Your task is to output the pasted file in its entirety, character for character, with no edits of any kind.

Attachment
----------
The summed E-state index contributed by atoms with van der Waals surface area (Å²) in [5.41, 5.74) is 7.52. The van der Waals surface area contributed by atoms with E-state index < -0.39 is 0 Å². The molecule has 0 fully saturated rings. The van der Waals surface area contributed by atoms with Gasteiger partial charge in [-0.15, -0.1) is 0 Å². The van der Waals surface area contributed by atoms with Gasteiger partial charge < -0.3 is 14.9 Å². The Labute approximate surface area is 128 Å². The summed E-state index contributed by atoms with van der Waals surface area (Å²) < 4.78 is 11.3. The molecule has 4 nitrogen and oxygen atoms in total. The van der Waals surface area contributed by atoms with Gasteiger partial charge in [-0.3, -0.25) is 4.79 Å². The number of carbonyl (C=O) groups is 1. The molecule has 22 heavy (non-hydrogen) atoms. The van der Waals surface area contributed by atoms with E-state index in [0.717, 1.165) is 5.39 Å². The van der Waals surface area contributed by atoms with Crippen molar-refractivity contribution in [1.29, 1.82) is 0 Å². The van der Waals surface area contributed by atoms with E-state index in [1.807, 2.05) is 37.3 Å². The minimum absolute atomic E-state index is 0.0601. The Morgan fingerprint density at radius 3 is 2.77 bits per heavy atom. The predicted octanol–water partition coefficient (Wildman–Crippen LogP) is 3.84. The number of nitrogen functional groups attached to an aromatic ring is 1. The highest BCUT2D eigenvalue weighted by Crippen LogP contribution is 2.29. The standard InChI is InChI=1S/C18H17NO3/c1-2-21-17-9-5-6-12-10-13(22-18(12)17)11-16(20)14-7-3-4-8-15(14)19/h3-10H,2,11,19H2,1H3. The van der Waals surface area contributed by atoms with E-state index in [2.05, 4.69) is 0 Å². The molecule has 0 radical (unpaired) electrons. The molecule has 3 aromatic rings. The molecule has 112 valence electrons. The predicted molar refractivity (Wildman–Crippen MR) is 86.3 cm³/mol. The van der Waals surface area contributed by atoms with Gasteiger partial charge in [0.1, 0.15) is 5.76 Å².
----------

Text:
The summed E-state index contributed by atoms with van der Waals surface area (Å²) in [5.41, 5.74) is 7.52. The van der Waals surface area contributed by atoms with E-state index < -0.39 is 0 Å². The molecule has 0 fully saturated rings. The van der Waals surface area contributed by atoms with Gasteiger partial charge in [-0.15, -0.1) is 0 Å². The van der Waals surface area contributed by atoms with Gasteiger partial charge < -0.3 is 14.9 Å². The Labute approximate surface area is 128 Å². The summed E-state index contributed by atoms with van der Waals surface area (Å²) < 4.78 is 11.3. The molecule has 4 nitrogen and oxygen atoms in total. The van der Waals surface area contributed by atoms with Gasteiger partial charge in [-0.3, -0.25) is 4.79 Å². The number of carbonyl (C=O) groups is 1. The molecule has 22 heavy (non-hydrogen) atoms. The van der Waals surface area contributed by atoms with E-state index in [0.717, 1.165) is 5.39 Å². The van der Waals surface area contributed by atoms with Crippen molar-refractivity contribution in [1.29, 1.82) is 0 Å². The van der Waals surface area contributed by atoms with E-state index in [1.807, 2.05) is 37.3 Å². The minimum absolute atomic E-state index is 0.0601. The Morgan fingerprint density at radius 3 is 2.77 bits per heavy atom. The predicted octanol–water partition coefficient (Wildman–Crippen LogP) is 3.84. The number of nitrogen functional groups attached to an aromatic ring is 1. The highest BCUT2D eigenvalue weighted by Crippen LogP contribution is 2.29. The standard InChI is InChI=1S/C18H17NO3/c1-2-21-17-9-5-6-12-10-13(22-18(12)17)11-16(20)14-7-3-4-8-15(14)19/h3-10H,2,11,19H2,1H3. The van der Waals surface area contributed by atoms with E-state index in [2.05, 4.69) is 0 Å². The molecule has 0 radical (unpaired) electrons. The molecule has 3 aromatic rings. The molecule has 112 valence electrons. The predicted molar refractivity (Wildman–Crippen MR) is 86.3 cm³/mol. The van der Waals surface area contributed by atoms with Gasteiger partial charge in [0.1, 0.15) is 5.76 Å².